A Suzuki Teacher Training Journal – Oct. 7 – By Michael Hill

The class has finished discussing the works in Book 5 and have identified the many key learning points in each.

One thing that stuck out was the major shift in practicing requirements from Book 4 to Book 5 – a lot of technical advancement happens! It provides a lot of elements both in bow technique, left hand technique, and in general music development to explore outside of the Suzuki material as well.

For many students, Book 5 can appear as a road block on their musical journey but it really is more of a stepping stone to becoming a more advanced and intelligent musician. There is so much music that can be explored while working on the elements in Book 5. While there is a lot of technique to learn and practice, it is also a great time to use supplemental material – solos and etudes – to help strengthen technical needs as well as to vary the repertoire a bit. I have my preferred supplemental materials, and it was great to get some more ideas as well! I like to focus on short works from the Romantic era, students often get to develop vibrato and shifting technique in this repertoire, and we can have fun exaggerating these in a expressive way, too!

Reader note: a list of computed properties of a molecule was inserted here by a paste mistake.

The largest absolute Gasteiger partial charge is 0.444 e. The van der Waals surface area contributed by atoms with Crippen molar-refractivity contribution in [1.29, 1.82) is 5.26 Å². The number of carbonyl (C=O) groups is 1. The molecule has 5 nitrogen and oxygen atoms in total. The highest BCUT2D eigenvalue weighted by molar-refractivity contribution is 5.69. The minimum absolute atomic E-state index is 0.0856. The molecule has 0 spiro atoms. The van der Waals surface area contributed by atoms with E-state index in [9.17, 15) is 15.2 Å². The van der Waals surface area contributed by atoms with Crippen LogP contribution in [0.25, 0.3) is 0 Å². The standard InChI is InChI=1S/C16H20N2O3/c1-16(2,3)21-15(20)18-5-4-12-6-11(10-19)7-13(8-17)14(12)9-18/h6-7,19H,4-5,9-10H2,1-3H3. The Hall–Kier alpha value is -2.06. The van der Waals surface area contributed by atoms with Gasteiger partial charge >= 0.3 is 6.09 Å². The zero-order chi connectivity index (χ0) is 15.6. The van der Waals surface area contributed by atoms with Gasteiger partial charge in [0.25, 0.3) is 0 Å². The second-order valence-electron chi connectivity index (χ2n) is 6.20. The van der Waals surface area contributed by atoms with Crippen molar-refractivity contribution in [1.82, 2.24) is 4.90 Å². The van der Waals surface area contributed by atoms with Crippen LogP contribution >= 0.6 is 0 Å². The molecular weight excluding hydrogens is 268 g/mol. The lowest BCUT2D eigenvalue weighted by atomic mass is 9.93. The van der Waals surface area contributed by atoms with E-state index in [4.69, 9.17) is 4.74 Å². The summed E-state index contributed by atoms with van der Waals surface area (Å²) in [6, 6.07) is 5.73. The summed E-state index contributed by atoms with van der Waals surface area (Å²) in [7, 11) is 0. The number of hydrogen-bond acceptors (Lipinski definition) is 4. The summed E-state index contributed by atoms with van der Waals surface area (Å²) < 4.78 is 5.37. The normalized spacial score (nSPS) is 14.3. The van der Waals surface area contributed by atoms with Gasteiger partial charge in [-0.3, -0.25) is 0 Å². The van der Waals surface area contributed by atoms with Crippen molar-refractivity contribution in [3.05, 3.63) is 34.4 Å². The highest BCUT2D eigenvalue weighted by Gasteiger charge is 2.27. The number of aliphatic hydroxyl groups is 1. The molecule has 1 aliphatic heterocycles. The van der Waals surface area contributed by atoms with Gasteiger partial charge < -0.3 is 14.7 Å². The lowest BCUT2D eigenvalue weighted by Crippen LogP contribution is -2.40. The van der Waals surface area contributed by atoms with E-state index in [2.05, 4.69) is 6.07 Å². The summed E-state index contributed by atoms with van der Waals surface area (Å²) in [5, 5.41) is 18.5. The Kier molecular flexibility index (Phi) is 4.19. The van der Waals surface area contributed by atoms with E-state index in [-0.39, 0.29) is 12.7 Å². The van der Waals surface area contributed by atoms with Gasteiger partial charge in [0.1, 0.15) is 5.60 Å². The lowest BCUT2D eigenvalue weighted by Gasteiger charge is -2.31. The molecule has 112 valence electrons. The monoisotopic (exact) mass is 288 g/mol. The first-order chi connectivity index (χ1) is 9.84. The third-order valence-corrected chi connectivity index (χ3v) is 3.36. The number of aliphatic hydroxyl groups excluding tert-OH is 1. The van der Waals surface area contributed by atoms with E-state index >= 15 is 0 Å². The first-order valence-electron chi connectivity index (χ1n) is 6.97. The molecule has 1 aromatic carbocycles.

It is important to not allow any challenge to appear as an obstacle. If it is only looked at as challenging it may be easy to be put off by the material, but at any level a challenge is a great way to learn to break a problem into smaller parts that can be mastered and reassembled to their original work. In the end, I hope students are not only equipped to solve musical challenged, but apply it to demands in school and life as well – a calm approach to problem solving is always a valuable life lesson.